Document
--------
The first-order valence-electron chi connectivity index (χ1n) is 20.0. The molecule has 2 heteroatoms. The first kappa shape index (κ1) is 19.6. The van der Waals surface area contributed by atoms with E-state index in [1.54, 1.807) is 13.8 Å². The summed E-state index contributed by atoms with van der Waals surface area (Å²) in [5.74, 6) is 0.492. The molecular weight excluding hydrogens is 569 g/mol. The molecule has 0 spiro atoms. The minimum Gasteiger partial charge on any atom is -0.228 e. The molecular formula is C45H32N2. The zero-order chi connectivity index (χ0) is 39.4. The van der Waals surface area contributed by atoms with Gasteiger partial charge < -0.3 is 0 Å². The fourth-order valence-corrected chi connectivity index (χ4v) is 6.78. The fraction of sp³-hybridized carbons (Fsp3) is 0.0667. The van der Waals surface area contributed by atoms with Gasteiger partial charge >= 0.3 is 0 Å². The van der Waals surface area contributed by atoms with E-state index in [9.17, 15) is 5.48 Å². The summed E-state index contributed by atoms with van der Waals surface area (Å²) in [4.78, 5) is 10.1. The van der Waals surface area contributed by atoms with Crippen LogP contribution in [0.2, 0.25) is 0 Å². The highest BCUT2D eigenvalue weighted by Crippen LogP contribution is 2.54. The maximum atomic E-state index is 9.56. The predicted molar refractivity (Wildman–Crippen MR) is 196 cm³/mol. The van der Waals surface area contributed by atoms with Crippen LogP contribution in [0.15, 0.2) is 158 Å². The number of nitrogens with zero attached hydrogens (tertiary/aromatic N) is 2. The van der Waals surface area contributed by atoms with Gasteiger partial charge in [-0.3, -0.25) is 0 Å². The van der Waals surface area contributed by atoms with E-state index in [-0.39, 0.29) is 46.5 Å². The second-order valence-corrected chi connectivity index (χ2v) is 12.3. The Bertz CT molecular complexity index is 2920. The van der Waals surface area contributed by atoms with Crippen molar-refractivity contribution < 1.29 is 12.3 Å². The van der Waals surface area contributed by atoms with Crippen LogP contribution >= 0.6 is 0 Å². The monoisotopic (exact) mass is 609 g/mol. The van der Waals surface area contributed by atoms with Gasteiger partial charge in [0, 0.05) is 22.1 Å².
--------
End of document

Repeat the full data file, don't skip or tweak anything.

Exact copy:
The first-order valence-electron chi connectivity index (χ1n) is 20.0. The molecule has 2 heteroatoms. The first kappa shape index (κ1) is 19.6. The van der Waals surface area contributed by atoms with E-state index in [1.54, 1.807) is 13.8 Å². The summed E-state index contributed by atoms with van der Waals surface area (Å²) in [5.74, 6) is 0.492. The molecular weight excluding hydrogens is 569 g/mol. The molecule has 0 spiro atoms. The minimum Gasteiger partial charge on any atom is -0.228 e. The molecular formula is C45H32N2. The zero-order chi connectivity index (χ0) is 39.4. The van der Waals surface area contributed by atoms with Gasteiger partial charge < -0.3 is 0 Å². The fourth-order valence-corrected chi connectivity index (χ4v) is 6.78. The fraction of sp³-hybridized carbons (Fsp3) is 0.0667. The van der Waals surface area contributed by atoms with Gasteiger partial charge >= 0.3 is 0 Å². The van der Waals surface area contributed by atoms with E-state index in [9.17, 15) is 5.48 Å². The summed E-state index contributed by atoms with van der Waals surface area (Å²) in [4.78, 5) is 10.1. The van der Waals surface area contributed by atoms with Crippen LogP contribution in [0.2, 0.25) is 0 Å². The highest BCUT2D eigenvalue weighted by Crippen LogP contribution is 2.54. The maximum atomic E-state index is 9.56. The predicted molar refractivity (Wildman–Crippen MR) is 196 cm³/mol. The van der Waals surface area contributed by atoms with Crippen LogP contribution in [0.15, 0.2) is 158 Å². The number of nitrogens with zero attached hydrogens (tertiary/aromatic N) is 2. The van der Waals surface area contributed by atoms with Gasteiger partial charge in [-0.3, -0.25) is 0 Å². The van der Waals surface area contributed by atoms with E-state index in [-0.39, 0.29) is 46.5 Å². The second-order valence-corrected chi connectivity index (χ2v) is 12.3. The Bertz CT molecular complexity index is 2920. The van der Waals surface area contributed by atoms with Crippen molar-refractivity contribution < 1.29 is 12.3 Å². The van der Waals surface area contributed by atoms with Crippen LogP contribution >= 0.6 is 0 Å². The monoisotopic (exact) mass is 609 g/mol. The van der Waals surface area contributed by atoms with Gasteiger partial charge in [0, 0.05) is 22.1 Å².